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Okay, what premium would you say is fair for a higher-quality of a recording that is already available as a CD?

John Atkinson
Editor, Stereophile

A fair pricing structure would be something along the lines of:

Lossy download (mp3, aac, etc.) regardless of bit rate: 50% the actual (as in what one would pay on Amazon.com) retail price of the physical CD

Lossless download at 16bit/44.1kHz: 30% less than the actual (as in what one would pay on Amazon.com) retail price of the physical CD (I would also include 16 bit/48kHz, 24bit/44.1khz and 24bit/48kHz in this category)

Lossless download at high resolution 24bit/88.2kHz or 24bit/96kHz: equal or less than the actual (as in what one would pay on Amazon.com) retail price of the physical CD

Note: all downloads should include full artwork and recording information

If I'm being unreasonable, please let me know why.

bertdw
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Re: SACD mistakes

Shouldn't the pricing bear some relationship to the actual cost of producing and delivering the product? This is not a rhetorical question; I'm asking with an open mind here. Assuming the original has been recorded and mastered at high resolution (as it should have been), both the CD and mp3 versions require some additional cost (not including a physical copy), and should not necessarily cost less. Transcoding to CD or mp3 resolution takes minutes on a PC, so that shouldn't be a factor. Server space and internet bandwidth for a few gigabytes (versus a hundred megabytes for mp3) can't be more than a few pennies, can it? I don't see why a high resolution download should cost much more that a CD download, or why an mp3 download should cost much less.

Freako
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Re: SACD mistakes

Wise words indeed

Jim Tavegia
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Re: SACD mistakes


Quote:

Quote:
Okay, what premium would you say is fair for a higher-quality of a recording that is already available as a CD?

John Atkinson
Editor, Stereophile

A fair pricing structure would be something along the lines of:

Lossy download (mp3, aac, etc.) regardless of bit rate: 50% the actual (as in what one would pay on Amazon.com) retail price of the physical CD

Lossless download at 16bit/44.1kHz: 30% less than the actual (as in what one would pay on Amazon.com) retail price of the physical CD (I would also include 16 bit/48kHz, 24bit/44.1khz and 24bit/48kHz in this category)

Lossless download at high resolution 24bit/88.2kHz or 24bit/96kHz: equal or less than the actual (as in what one would pay on Amazon.com) retail price of the physical CD

Note: all downloads should include full artwork and recording information

If I'm being unreasonable, please let me know why.

---------------
I fully agree.

jazzfan
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Re: SACD mistakes

Here's an example of web site that gets downloading right on all fronts:

1) Quality recordings not available anywhere else

2) Choice of formats (mp3 or flac)

3) The ability to listen before you buy via streaming

4) The right price structure and great pricing when downloading the "Deal of the Day"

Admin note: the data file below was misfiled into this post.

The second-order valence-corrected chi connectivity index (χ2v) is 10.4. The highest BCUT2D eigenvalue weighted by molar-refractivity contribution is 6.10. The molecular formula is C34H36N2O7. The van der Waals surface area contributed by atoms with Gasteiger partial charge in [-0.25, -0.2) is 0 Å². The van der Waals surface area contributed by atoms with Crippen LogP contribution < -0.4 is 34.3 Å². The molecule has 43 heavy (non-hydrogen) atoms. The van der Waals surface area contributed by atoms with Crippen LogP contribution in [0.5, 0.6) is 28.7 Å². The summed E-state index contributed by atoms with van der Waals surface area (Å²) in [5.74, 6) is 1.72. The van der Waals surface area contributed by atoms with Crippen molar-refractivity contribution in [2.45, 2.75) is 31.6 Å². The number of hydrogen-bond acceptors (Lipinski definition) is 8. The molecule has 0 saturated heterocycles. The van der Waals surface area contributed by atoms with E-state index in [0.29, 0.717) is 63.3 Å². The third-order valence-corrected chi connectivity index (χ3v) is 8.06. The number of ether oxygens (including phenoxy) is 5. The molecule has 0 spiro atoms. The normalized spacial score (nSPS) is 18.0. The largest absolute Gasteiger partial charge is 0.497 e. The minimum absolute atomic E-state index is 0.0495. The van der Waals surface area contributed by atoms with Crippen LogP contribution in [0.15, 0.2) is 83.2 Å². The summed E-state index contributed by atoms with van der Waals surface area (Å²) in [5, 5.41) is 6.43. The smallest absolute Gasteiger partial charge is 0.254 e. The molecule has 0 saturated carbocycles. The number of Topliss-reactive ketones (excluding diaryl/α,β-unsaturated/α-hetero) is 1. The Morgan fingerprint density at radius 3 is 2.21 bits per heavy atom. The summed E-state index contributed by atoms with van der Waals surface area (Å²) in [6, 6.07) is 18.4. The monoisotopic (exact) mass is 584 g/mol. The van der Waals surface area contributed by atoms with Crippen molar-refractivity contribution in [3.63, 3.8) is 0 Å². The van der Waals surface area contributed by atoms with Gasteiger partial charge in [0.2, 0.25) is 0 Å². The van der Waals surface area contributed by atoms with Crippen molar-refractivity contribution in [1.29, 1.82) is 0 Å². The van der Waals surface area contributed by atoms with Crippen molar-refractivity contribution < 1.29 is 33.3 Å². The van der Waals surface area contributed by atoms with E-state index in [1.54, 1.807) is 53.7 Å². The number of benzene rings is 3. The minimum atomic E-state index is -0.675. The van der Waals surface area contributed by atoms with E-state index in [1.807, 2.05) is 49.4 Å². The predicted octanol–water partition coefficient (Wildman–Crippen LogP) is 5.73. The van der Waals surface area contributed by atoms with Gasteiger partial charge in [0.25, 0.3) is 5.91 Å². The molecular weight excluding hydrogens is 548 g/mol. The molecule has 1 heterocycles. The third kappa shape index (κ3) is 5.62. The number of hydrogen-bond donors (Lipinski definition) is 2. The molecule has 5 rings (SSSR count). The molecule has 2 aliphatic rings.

The Vault

Freako
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Re: SACD mistakes

Have you ever been unreasonable?

Drtrey3
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Re: SACD mistakes

"I don't see why a high resolution download should cost much more that a CD download, or why an mp3 download should cost much less."

Supply, meet Mr. Demand. 8)

Trey

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Re: SACD mistakes


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Have you ever been unreasonable?

Why does everybody think I am? Oh. maybe they are right? I'm not the one to ask.

My wife could fill you in.

Freako
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Re: SACD mistakes

I bet she could, but that's another story, right?

Jim Tavegia
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Re: SACD mistakes

Do you remember the scene in "On Golden Pond" where Norman (Henry Fonda) tries to nibble on Ethel's (Kathryn Hepburn) neck on the porch? If not you need to rent the movie, which is a great movie by the way.

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Re: SACD mistakes


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Shouldn't the pricing bear some relationship to the actual cost of producing and delivering the product? ... I don't see why a high resolution download should cost much more that a CD download, or why an mp3 download should cost much less.

Because no one would pay a premium for MP3 sound.

Freako
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Re: SACD mistakes

I saw it. A great movie. Getting older is not for sissies.

Jim Tavegia
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Re: SACD mistakes


Quote:

Quote:
Shouldn't the pricing bear some relationship to the actual cost of producing and delivering the product? ... I don't see why a high resolution download should cost much more that a CD download, or why an mp3 download should cost much less.

Because no one would pay a premium for MP3 sound.


---------------------------
I think 99 cents is outrageous for MP3 sound. A quarter sounds about right.